Tag Archives: Random House

A Tricky Life

Being Nixon: A Man Divided by Evan Thomas (Random House, $35.00, 619 pages)

Being Nixon

“This is not a book intended to weigh the success and failure of Nixon as a policy maker, and, although the Watergate scandal figures inevitably and prominently, I do not attempt to solve its many mysteries. Rather, I have made an attempt to understand what it was like to actually be Nixon.”

Richard Nixon, as noted in Being Nixon: A Man Divided by Evan Thomas, once said: “Politics would be a hell of a business it it weren’t for the goddamned people.” Thomas, who wrote the exemplary and comprehensive Robert Kennedy: His Life, attempts to get into the head of the only president to resign the office. Seeing the world as Nixon did is likely not possible – as Thomas concedes when he writes, “What Nixon really felt, deep down is unknowable…” But then Thomas makes up for this by stating, “(Nixon) was determined not to worry about being worried.”

Henry Kissinger was to say of Nixon that, “He had a kind of desperate courage.” In Thomas’s view, “Kissinger knew that for Nixon, entering a crowded room or talking to a stranger required an enormous act of will.” In essence, Thomas has drawn up a portrait of a man who – despite being the one-time leader of the Free World, was completely alone.

Thomas does a fine job of explaining the importance of the Alger Hiss case to Nixon’s later political career. The same is true of his detailing of Nixon’s foreign policy achievements. But on Watergate, there’s nothing new here. In terms of fulfilling the book’s stated mission, as quoted above, it fails.

Being Nixon is a sometimes intriguing, sometimes frustrating, read about a man who, quite simply, was utterly unknowable.

Recommended, for those willing to tackle a 600-page biography.

Joseph Arellano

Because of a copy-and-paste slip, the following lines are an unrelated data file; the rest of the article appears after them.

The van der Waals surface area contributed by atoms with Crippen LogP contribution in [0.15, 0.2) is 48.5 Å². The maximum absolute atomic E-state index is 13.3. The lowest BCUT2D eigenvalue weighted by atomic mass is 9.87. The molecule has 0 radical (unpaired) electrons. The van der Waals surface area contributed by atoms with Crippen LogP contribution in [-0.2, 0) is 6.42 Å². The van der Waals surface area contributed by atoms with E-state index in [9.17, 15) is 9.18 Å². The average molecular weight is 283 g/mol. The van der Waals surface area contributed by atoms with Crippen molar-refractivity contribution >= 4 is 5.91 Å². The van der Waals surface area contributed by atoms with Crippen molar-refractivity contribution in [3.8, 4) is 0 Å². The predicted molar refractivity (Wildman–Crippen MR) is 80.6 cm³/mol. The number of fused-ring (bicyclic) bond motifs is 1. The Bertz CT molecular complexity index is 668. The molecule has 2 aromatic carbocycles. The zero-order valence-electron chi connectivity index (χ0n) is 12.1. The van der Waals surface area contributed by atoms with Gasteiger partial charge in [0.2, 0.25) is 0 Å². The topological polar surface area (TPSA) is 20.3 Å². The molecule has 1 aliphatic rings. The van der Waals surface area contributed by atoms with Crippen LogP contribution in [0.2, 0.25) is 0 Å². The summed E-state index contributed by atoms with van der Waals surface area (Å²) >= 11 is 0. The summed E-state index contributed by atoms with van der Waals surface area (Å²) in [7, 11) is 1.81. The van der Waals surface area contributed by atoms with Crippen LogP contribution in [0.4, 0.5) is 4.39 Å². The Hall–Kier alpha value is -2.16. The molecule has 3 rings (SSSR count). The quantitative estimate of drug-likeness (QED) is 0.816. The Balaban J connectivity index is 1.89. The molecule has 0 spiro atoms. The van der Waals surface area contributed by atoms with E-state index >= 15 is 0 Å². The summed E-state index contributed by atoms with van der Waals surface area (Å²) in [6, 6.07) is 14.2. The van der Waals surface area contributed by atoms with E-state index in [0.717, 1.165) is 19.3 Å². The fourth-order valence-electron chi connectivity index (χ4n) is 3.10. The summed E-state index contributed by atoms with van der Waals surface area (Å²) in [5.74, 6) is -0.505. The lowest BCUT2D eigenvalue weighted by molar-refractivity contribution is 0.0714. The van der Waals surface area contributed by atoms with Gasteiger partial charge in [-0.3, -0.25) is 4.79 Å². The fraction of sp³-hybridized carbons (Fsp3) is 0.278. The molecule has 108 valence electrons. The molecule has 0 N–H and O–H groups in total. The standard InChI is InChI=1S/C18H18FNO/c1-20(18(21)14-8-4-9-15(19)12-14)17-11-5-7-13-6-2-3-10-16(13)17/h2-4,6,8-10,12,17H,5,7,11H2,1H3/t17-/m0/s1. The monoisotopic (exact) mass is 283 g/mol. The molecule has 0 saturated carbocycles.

A review copy was provided by the publisher.

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Get A Free Audio Book from Random House

Jack Reacher's Rules

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Joseph Arellano

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Sugar Sugar

Salt Sugar Fat: How the Food Giants Hooked Us by Michael Moss (Random House, $28.00, 446 pages)

salt sugar fat

First, the food companies themselves are hooked on salt, sugar and fat. Their relentless drive to achieve the greatest allure for the lowest possible cost has drawn them, inexorably, to these three ingredients time and time again. Sugar not only sweetens, it replaces more costly ingredients – like tomatoes in ketchup – to add bulk and texture. For little added expense, a variety of fats can be slipped into food formulas to stimulate overeating and improve mouthfeel. And salt, barely more expensive than water, has miraculous powers to boost the appeal of processed food.

Warning: This book may upset your current eating habits! The internet reminds us on a daily basis that Americans are overweight and at risk for developing coronary artery disease and diabetes. The boldest of these warnings are usually vehicles for some new diet or exercise program. Others are summaries of the latest scientific papers on eating habits and health outcomes.

At last, Pulitzer Prize winning writer Michael Moss has provided health-conscious readers with a comprehensive and entertaining look at the history and production of the processed food that comprises the majority of today’s grocery cart contents. Moss delivers his message – that big food manufacturers are only concerned with profits, in a calm, firm voice that conveys respect for the reader. His reporting style of presentation leads the reader through the realms of salt, sugar and fat – the components that are manipulated by manufacturers into the “foods” like the Oreos, Cheetos and chips craved by millions of people in all walks of life.